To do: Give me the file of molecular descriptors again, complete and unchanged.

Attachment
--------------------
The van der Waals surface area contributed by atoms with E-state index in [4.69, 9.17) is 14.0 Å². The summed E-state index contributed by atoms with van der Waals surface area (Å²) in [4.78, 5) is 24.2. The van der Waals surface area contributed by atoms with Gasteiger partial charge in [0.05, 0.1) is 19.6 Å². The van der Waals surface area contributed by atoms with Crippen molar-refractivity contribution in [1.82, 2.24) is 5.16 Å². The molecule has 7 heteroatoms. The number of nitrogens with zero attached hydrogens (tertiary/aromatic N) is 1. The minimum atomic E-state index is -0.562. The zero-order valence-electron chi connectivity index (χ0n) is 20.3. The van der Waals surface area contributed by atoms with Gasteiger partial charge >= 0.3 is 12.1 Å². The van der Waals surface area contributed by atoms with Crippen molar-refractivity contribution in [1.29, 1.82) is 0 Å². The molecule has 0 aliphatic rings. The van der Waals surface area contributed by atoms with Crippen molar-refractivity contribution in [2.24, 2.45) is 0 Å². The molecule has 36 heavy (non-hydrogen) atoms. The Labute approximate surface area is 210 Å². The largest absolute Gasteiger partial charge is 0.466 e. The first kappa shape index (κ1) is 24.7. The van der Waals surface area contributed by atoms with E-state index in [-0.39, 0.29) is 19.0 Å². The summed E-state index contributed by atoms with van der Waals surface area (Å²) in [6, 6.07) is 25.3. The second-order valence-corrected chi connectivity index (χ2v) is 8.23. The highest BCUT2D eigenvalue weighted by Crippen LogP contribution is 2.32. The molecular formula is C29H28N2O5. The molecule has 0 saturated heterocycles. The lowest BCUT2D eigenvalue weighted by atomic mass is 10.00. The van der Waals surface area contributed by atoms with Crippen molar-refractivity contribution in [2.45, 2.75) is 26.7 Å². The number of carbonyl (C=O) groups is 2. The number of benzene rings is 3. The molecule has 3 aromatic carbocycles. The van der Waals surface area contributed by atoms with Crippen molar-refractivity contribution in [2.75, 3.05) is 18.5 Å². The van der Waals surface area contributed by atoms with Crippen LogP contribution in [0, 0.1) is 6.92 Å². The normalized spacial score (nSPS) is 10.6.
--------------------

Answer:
The van der Waals surface area contributed by atoms with E-state index in [4.69, 9.17) is 14.0 Å². The summed E-state index contributed by atoms with van der Waals surface area (Å²) in [4.78, 5) is 24.2. The van der Waals surface area contributed by atoms with Gasteiger partial charge in [0.05, 0.1) is 19.6 Å². The van der Waals surface area contributed by atoms with Crippen molar-refractivity contribution in [1.82, 2.24) is 5.16 Å². The molecule has 7 heteroatoms. The number of nitrogens with zero attached hydrogens (tertiary/aromatic N) is 1. The minimum atomic E-state index is -0.562. The zero-order valence-electron chi connectivity index (χ0n) is 20.3. The van der Waals surface area contributed by atoms with Gasteiger partial charge >= 0.3 is 12.1 Å². The van der Waals surface area contributed by atoms with Crippen molar-refractivity contribution in [1.29, 1.82) is 0 Å². The molecule has 0 aliphatic rings. The van der Waals surface area contributed by atoms with Crippen molar-refractivity contribution in [2.24, 2.45) is 0 Å². The molecule has 36 heavy (non-hydrogen) atoms. The Labute approximate surface area is 210 Å². The largest absolute Gasteiger partial charge is 0.466 e. The first kappa shape index (κ1) is 24.7. The van der Waals surface area contributed by atoms with E-state index in [-0.39, 0.29) is 19.0 Å². The summed E-state index contributed by atoms with van der Waals surface area (Å²) in [6, 6.07) is 25.3. The second-order valence-corrected chi connectivity index (χ2v) is 8.23. The highest BCUT2D eigenvalue weighted by Crippen LogP contribution is 2.32. The molecular formula is C29H28N2O5. The molecule has 0 saturated heterocycles. The lowest BCUT2D eigenvalue weighted by atomic mass is 10.00. The van der Waals surface area contributed by atoms with Crippen molar-refractivity contribution in [2.45, 2.75) is 26.7 Å². The number of carbonyl (C=O) groups is 2. The number of benzene rings is 3. The molecule has 3 aromatic carbocycles. The van der Waals surface area contributed by atoms with Crippen molar-refractivity contribution in [2.75, 3.05) is 18.5 Å². The van der Waals surface area contributed by atoms with Crippen LogP contribution in [0, 0.1) is 6.92 Å². The normalized spacial score (nSPS) is 10.6.